I don’t mind toy clutter. I really don’t. Learning through play is my kids’ main job right now. However, I can’t stand clutter from toys that my kids aren’t even playing with. Even worse is when my kids try to see how many toys they can dump all over the floor and then they don’t even play with the mess.
Mama is fed up and last Saturday I took action. I decided to try toy rotation.
Toy rotation is the concept of only having a limited amount of toys available to your children, packing up the rest of their toys, and then rotating the toys on a regular basis. This idea works well for younger children who can easily get overwhelmed by endless play options. I’m excited to see how Grace (age 4) and Noah (age 1.5) react to our toy rotation.
Cutting Down on Clutter with Toy Rotation
This is our living room before I started sorting the toys. It doesn’t look like that much until you get a closer look at the chaos.
That shelf had some baskets that were awful clutter hot zones. Toys were thrown in there when we didn’t know where else to put them.
Plus there was a bigger basket on the floor that was another mess of forgotten toys.
Before I started sorting through the toy chaos, I gathered all the necessary supplies:
- 4 bins – Four isn’t the magic number, it is just how many empty bins I already had. Boxes would also work.
- trash bag
- yard sale box
- box for outgrown toys – I used this for all our baby toys that I wanted to put in storage.
- box for toys to pack away – This was for toys I didn’t want to include in the rotation, but I wasn’t ready to sell.
- bag for stuff that belongs somewhere else – I used this to gather together everything that needed to be put back in it’s proper home.
I warned my husband that things were going to get a lot worse before they got better. Boy was I right! It really was a bit of a disaster as I started to sort through all the toys.
A few months ago I went through the kids’ toys and boxed up some that they hadn’t been playing with. I brought all of those toys out from storage and started by sorting those first. The kids hadn’t been asking for these toys, so many of them went into the yard sale box. However, there were a few that I wanted to try out again. I set those aside to add to the rotation.
I organized the toys by type so I could see how many cars, balls, baby dolls, puzzles, etc. that we had. Then I began filling my bins.
I was strategic in how I divided the toys into the bins. I made sure each bin had:
- a car, truck, tractor, etc
- a stuffed animal or baby doll
- something that made noise
- a fisher price little people set
- age appropriate toys for Grace
- age appropriate toys for Noah
- a newer toy from Christmas
There is actually a bit of science behind this. There are several different types of play and each type helps kids learn a new skill (fine motor, gross motor, logic, role play, literacy, etc.). The bins aren’t perfectly even, but I’m confident that there is a good mix in each one.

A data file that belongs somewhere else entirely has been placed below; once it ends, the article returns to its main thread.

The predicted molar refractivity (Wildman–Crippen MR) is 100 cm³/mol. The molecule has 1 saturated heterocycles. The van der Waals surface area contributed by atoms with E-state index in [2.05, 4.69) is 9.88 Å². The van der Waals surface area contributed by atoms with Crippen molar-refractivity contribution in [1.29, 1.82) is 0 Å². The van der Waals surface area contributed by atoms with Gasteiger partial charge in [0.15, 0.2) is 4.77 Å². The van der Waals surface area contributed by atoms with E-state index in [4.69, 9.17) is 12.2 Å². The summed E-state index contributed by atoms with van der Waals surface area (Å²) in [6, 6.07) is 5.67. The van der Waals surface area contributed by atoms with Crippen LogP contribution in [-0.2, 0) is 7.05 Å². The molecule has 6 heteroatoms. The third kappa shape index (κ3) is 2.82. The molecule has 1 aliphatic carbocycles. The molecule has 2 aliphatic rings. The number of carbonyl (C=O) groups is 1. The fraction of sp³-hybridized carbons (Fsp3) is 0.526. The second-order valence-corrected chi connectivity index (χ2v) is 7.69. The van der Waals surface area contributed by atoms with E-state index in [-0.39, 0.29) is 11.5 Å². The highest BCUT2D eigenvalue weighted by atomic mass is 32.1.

There are several things that I didn’t put into the rotation because I want Grace and Noah to have full access to them all the time or they were too big.
- art supplies
- dress up clothes (which we moved to Grace’s bedroom)
- games (moved to Grace’s closet)
- a tea set
- the play kitchen & supplies
- the doll house
- a sit & ride car and tractor
- DVDs (I moved these out of the living room, but if the kids want to watch one they can pick from the entire collection.)
After all the bins were filled, I labeled them 1-4 and Nate took them to the basement. The yard sale toys were taken to the attic. The baby toys were stored away, along with the toys I wasn’t sure about getting rid of yet. The entire project took 2.5 hours.
We put all of the bins in the basement and only kept out a handful of toys. I was curious to see how Grace & Noah would react with so many of their toys packed away. We packed up the bins on Saturday and I didn’t pull out the first bin until Wednesday when Grace started requesting some of her toys that were packed up.
Grace and Noah waited upstairs while I brought up the first bin. I organized all the “new” toys and brought them downstairs for the big reveal. I kind of expected them to react like it was Christmas morning, but instead Grace was disappointed that I had brought out the wrong green ball. Eh. Kids.
In the last week since starting the toy rotation…
- Noah, who almost never plays with toys, is interested in the few we have out. He is initiating playing with things he has never done on his own before, like puzzles.
- We have gotten more creative by playing with things that aren’t toys: dried beans, dancing, art projects, and playing school.
- Every now and then Grace has requested a toy that is packed up. I’m wondering if she might end up frustrated when we start switching bins.
- The house has been 1,000 times easier and faster to clean up each day.
We have been experimenting with toy rotation for only a week. At this point I still don’t know if it truly works for our family. Will the kids miss toys that get packed up? Will they be more interested in each week’s new toys? Will it feel like a hassle to pack and unpack toys each week?
In a few months I will write an update to share how toy rotation works (or doesn’t work!) for our family. UPDATE: I wrote the update and you can now read Is Toy Rotation Worth The Effort?
Have you experimented in toy rotation? What was your experience like?
This post is being linked to the Decluttering Party hosted by A Slob Comes Clean.